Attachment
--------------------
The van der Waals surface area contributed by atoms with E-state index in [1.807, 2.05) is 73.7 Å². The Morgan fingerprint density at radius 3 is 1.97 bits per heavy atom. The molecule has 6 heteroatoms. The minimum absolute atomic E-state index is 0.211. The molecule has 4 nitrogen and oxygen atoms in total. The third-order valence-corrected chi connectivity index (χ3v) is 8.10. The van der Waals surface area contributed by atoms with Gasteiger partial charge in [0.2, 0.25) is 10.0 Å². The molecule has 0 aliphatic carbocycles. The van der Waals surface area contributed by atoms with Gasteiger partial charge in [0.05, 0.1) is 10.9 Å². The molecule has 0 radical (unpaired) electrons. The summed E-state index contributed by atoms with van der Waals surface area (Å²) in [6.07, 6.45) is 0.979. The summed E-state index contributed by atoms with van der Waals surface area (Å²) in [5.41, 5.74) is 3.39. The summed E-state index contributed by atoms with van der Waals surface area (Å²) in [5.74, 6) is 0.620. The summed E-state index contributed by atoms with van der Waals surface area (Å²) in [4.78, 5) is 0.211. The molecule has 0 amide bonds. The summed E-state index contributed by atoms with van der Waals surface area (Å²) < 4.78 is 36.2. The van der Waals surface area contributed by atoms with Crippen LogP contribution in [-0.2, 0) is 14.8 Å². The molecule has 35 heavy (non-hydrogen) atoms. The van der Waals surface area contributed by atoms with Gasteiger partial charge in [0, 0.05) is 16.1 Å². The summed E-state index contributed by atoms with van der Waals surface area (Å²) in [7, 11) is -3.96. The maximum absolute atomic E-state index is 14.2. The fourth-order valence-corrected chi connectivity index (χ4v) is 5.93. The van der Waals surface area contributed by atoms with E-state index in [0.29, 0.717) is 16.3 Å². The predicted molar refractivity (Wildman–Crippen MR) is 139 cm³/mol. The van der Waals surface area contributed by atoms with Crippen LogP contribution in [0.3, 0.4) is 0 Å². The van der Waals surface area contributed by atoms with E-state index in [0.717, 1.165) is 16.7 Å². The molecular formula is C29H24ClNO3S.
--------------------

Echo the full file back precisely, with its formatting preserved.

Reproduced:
The van der Waals surface area contributed by atoms with E-state index in [1.807, 2.05) is 73.7 Å². The Morgan fingerprint density at radius 3 is 1.97 bits per heavy atom. The molecule has 6 heteroatoms. The minimum absolute atomic E-state index is 0.211. The molecule has 4 nitrogen and oxygen atoms in total. The third-order valence-corrected chi connectivity index (χ3v) is 8.10. The van der Waals surface area contributed by atoms with Gasteiger partial charge in [0.2, 0.25) is 10.0 Å². The molecule has 0 aliphatic carbocycles. The van der Waals surface area contributed by atoms with Gasteiger partial charge in [0.05, 0.1) is 10.9 Å². The molecule has 0 radical (unpaired) electrons. The summed E-state index contributed by atoms with van der Waals surface area (Å²) in [6.07, 6.45) is 0.979. The summed E-state index contributed by atoms with van der Waals surface area (Å²) in [5.41, 5.74) is 3.39. The summed E-state index contributed by atoms with van der Waals surface area (Å²) in [5.74, 6) is 0.620. The summed E-state index contributed by atoms with van der Waals surface area (Å²) in [4.78, 5) is 0.211. The molecule has 0 amide bonds. The summed E-state index contributed by atoms with van der Waals surface area (Å²) < 4.78 is 36.2. The van der Waals surface area contributed by atoms with Crippen LogP contribution in [-0.2, 0) is 14.8 Å². The molecule has 35 heavy (non-hydrogen) atoms. The van der Waals surface area contributed by atoms with Gasteiger partial charge in [0, 0.05) is 16.1 Å². The summed E-state index contributed by atoms with van der Waals surface area (Å²) in [7, 11) is -3.96. The maximum absolute atomic E-state index is 14.2. The fourth-order valence-corrected chi connectivity index (χ4v) is 5.93. The van der Waals surface area contributed by atoms with E-state index in [0.29, 0.717) is 16.3 Å². The predicted molar refractivity (Wildman–Crippen MR) is 139 cm³/mol. The van der Waals surface area contributed by atoms with Crippen LogP contribution in [0.3, 0.4) is 0 Å². The van der Waals surface area contributed by atoms with E-state index in [0.717, 1.165) is 16.7 Å². The molecular formula is C29H24ClNO3S.